— Rabbi Mel Glazer

Temple Shalom, Colorado Springs

Doing the math

David M. Justice's comments ("Many happy returns," Letters, Oct. 3) leave him befuddled as to how Mitt Romney has acquired an IRA worth $100 million, given the "maximum you can contribute is $30,000 a year." As someone who has managed IRAs in the financial services industry, I would be happy to educate him.

Mitt Romney worked for Bain Capital for over 25 years. During his time with the company, he was compensated in the form of stock. Many CEOs receive company stock, and these shares are often valued at a price that is quite low.

The amount that a person can contribute to an IRA has steadily increased over the years. Mr. Romney very easily could have contributed stock in the amount of $5,000 to $10,000 a year over this time, up to the maximum limit for that particular year. The overall value of this stock could very easily have ballooned to over $100 million dollars, over 25-plus years.

The key thing is you don't have to pay any taxes on your IRA until you begin making withdrawals. Maybe, Mr. Justice, you will see more of Romney's tax returns after President Obama reveals an original birth certificate, and his educational records and grades, which allowed him admission into Columbia and Harvard.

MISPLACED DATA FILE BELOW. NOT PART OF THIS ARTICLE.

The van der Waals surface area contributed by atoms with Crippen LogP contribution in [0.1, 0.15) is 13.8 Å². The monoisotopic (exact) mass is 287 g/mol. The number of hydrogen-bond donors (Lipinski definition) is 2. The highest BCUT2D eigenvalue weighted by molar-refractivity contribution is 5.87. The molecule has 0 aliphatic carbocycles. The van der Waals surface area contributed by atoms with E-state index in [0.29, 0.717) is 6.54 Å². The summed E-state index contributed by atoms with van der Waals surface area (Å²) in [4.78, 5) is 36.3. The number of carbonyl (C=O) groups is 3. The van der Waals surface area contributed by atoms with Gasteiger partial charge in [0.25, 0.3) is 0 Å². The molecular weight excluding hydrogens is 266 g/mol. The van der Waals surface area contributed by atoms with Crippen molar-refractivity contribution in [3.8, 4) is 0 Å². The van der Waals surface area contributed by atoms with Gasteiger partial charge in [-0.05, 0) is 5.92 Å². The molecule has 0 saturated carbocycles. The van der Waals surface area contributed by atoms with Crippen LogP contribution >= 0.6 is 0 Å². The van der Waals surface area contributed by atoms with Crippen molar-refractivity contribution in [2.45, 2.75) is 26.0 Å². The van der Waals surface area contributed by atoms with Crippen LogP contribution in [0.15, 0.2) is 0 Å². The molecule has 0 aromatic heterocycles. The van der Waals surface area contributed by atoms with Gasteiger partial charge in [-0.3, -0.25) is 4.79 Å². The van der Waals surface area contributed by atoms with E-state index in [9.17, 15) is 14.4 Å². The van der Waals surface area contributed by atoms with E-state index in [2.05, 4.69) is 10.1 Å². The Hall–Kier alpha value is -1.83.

— Doug Roman

Colorado Springs

To Russia with smokes

Mitt Romney, a devout Mormon, would never think of smoking a cigarette. But that doesn't mean he wouldn't push cigarettes on millions of other people, if he could make a ton of money by doing so.

It seems that Bain & Company, back when Mr. Romney was CEO, made millions of dollars by helping Philip Morris increase their revenues in the USA and aiding two other tobacco giants as they vied to move into the Russian market, following the collapse of the USSR.

Details about these tobacco deals can be found at

Talk about hypocrisy. Mitt Romney doesn't care about the American people, or any other people for that matter. He's a greedy opportunist, and we're merely something he can exploit in his never-ending quest for wealth.

This is not the type of leadership this country needs at this critical time; if Mr Romney becomes president, he'll merely use us to become even wealthier while he watches us go broke.

— Fred Kormos

Colorado Springs

Make it a merger

The merger of Pikes Peak Library District (PPLD) and Manitou Springs Public Library (MSPL) is an opportunity to enhance and sustain our community library for future generations. I would like to address some misinformation related to this merger.